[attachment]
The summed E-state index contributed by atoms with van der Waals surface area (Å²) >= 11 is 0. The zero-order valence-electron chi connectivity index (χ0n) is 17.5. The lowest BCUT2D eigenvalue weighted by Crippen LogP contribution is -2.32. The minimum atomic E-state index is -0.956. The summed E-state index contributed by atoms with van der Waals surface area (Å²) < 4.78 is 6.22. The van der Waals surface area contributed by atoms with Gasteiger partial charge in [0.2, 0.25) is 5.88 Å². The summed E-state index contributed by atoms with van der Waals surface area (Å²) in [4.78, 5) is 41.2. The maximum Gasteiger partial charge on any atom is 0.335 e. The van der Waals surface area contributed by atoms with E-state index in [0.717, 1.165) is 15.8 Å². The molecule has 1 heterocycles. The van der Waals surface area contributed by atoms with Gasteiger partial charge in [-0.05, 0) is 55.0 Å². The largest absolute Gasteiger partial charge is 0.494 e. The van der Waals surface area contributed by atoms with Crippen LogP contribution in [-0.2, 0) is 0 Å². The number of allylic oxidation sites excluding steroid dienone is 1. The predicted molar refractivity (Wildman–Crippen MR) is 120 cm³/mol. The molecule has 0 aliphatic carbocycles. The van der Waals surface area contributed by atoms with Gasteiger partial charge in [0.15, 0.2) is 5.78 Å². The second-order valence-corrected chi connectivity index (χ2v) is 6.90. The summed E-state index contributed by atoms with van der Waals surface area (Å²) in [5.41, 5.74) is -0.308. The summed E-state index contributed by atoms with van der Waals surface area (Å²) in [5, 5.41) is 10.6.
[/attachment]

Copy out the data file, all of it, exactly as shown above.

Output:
The summed E-state index contributed by atoms with van der Waals surface area (Å²) >= 11 is 0. The zero-order valence-electron chi connectivity index (χ0n) is 17.5. The lowest BCUT2D eigenvalue weighted by Crippen LogP contribution is -2.32. The minimum atomic E-state index is -0.956. The summed E-state index contributed by atoms with van der Waals surface area (Å²) < 4.78 is 6.22. The van der Waals surface area contributed by atoms with Gasteiger partial charge in [0.2, 0.25) is 5.88 Å². The summed E-state index contributed by atoms with van der Waals surface area (Å²) in [4.78, 5) is 41.2. The maximum Gasteiger partial charge on any atom is 0.335 e. The van der Waals surface area contributed by atoms with E-state index in [0.717, 1.165) is 15.8 Å². The molecule has 1 heterocycles. The van der Waals surface area contributed by atoms with Gasteiger partial charge in [-0.05, 0) is 55.0 Å². The largest absolute Gasteiger partial charge is 0.494 e. The van der Waals surface area contributed by atoms with Crippen LogP contribution in [-0.2, 0) is 0 Å². The number of allylic oxidation sites excluding steroid dienone is 1. The predicted molar refractivity (Wildman–Crippen MR) is 120 cm³/mol. The molecule has 0 aliphatic carbocycles. The van der Waals surface area contributed by atoms with Gasteiger partial charge in [0.15, 0.2) is 5.78 Å². The second-order valence-corrected chi connectivity index (χ2v) is 6.90. The summed E-state index contributed by atoms with van der Waals surface area (Å²) in [5.41, 5.74) is -0.308. The summed E-state index contributed by atoms with van der Waals surface area (Å²) in [5, 5.41) is 10.6.